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Drinking from the Cosmic Gourd

How Amos Tutuola Can Change Our Minds

by Francis B. Nyamnjoh

This book questions colonial and apartheid ideologies on being human and being African, ideologies that continue to shape how research is conceptualised, taught and practised in universities across Africa. Africans immersed in popular traditions of meaning-making are denied the right, by those who police the borders of knowledge, to think and represent their realities in accordance with the civilisations and universes they know best. Often, the ways of life they cherish are labelled and dismissed too eagerly as traditional knowledge by some of the very African intellectual elite they look to for protection. The book makes a case for sidestepped traditions of knowledge. It draws attention to Africa’s possibilities, prospects and emergent capacities for being and becoming in tune with its creativity and imagination. It speaks to the nimble-footed flexible-minded “frontier African” at the crossroads and junctions of encounters, facilitating creative conversations and challenging regressive logics of exclusionary identities. The book uses Amos Tutuola’s stories to question dualistic assumptions about reality and scholarship, and to call for conviviality, interconnections and interdependence between competing knowledge traditions in Africa.

ISBN 9789956764655 | 326 pages | 229 x 152mm | 2017 | Langaa RPCIG, Cameroon | Paperback


eBook ISBN: 9789956764433


“Twenty years after his death, valued by some scholars and writers but discounted by others, Amos Tutuola here finds a compelling advocate. Nyamnjoh reveals a voice that both embraces a range of African communal experience beyond ‘lettered’ reach and challenges commonplace aesthetic and philosophical constructs of African knowledge. And he shows why Tutuola matters, in his own time and now.”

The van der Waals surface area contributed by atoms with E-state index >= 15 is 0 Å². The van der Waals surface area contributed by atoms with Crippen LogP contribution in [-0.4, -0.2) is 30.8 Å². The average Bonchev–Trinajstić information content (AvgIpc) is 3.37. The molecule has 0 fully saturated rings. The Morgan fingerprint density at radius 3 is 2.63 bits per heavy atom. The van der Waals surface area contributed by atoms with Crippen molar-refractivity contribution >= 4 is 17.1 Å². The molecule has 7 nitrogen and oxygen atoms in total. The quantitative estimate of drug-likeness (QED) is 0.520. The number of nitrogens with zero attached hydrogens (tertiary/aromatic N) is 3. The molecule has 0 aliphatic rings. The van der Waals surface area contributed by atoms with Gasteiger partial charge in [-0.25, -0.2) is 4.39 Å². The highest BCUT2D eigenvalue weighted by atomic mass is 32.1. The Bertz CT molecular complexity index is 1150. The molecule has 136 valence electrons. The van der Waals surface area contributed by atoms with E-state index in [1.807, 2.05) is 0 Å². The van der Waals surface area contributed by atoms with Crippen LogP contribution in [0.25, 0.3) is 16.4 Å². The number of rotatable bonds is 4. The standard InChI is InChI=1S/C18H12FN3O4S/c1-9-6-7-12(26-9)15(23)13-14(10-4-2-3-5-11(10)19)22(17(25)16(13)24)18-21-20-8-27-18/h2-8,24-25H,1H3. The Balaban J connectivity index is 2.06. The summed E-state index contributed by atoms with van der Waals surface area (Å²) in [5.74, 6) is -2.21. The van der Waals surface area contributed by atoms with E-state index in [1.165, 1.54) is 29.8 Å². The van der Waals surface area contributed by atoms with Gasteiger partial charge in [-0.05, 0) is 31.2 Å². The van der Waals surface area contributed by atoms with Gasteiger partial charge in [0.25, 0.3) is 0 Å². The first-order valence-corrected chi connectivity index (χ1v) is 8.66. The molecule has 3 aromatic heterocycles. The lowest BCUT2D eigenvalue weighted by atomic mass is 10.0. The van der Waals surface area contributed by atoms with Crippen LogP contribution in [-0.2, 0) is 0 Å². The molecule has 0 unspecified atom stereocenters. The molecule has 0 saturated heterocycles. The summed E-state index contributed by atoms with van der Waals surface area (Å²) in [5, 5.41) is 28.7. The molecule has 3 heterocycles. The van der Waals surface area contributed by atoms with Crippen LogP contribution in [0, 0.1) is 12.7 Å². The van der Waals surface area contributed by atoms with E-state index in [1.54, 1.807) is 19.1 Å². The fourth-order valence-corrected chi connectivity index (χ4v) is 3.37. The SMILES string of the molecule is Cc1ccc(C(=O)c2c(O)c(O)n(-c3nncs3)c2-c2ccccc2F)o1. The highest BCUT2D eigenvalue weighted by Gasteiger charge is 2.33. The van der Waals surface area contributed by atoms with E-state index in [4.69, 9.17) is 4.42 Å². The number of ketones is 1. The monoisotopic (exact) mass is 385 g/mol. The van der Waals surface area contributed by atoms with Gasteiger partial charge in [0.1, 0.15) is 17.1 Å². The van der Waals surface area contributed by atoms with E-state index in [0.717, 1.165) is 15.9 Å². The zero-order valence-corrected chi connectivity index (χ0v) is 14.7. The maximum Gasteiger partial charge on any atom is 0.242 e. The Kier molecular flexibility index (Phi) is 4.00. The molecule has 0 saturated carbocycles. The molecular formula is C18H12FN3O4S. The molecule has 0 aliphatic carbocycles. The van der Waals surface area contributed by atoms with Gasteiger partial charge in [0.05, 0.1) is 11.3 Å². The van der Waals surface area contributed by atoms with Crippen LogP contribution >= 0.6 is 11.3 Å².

Milton Krieger, Emeritus Professor, Western Washington University

“Francis Nyamnjoh invites us to rethink contemporary cosmopolitanism through strange encounters and marvellous episodes recounted in the stories of Amos Tutuola, a mid-twentieth century Nigerian Yoruba author. This might seem an endeavour more implausible than the tales themselves, but reading will change your mind.”

Richard Fardon, Professor of West African Anthropology, SOAS, University of London

“Tutuola’s tales of frontiers, of incompleteness, of crossroads and conviviality advance profound epistemological perspectives on being and knowledge that we will do well to acknowledge. Nyamnjoh positions Tutuola as a vernacular theorist whose narratives are a fount of hermeneutical and epistemological insight. Much is often made of the idea of vernacular theory but this book is an exemplary instance of putting that idea into practice.”

Harry Garuba, poet and scholar, University of Cape Town

“The book is an important contribution to African intellectual history. It offers a fresh and original interpretation of the life and work of Amos Tutuola, but at the same time marks a substantial advance in the ongoing epistemological debates on the study of Africa…. Based on his concept of the incompleteness of human existence, Nyamnjoh opts for an inclusive, dialogical and interdisciplinary approach. Of special interest is the way in which he relates ethnography to fiction and his focus on the real life experiences of ordinary people. This is a seminal work which no doubt will have a significant impact on current epistemological thinking.”

Professor Bernard Lategan, Founding Director, Stellenbosch Institute for Advanced Study (STIAS)

“Weaving varied ethnographic accounts together with richly textured historical perspectives, Nyamnjoh traces and rehabilitates the checkered career of an unusual and often controversial literary icon.”

Sanya Osha, author of African Postcolonial Modernity: Informal Subjectivities and the Democratic Consensus



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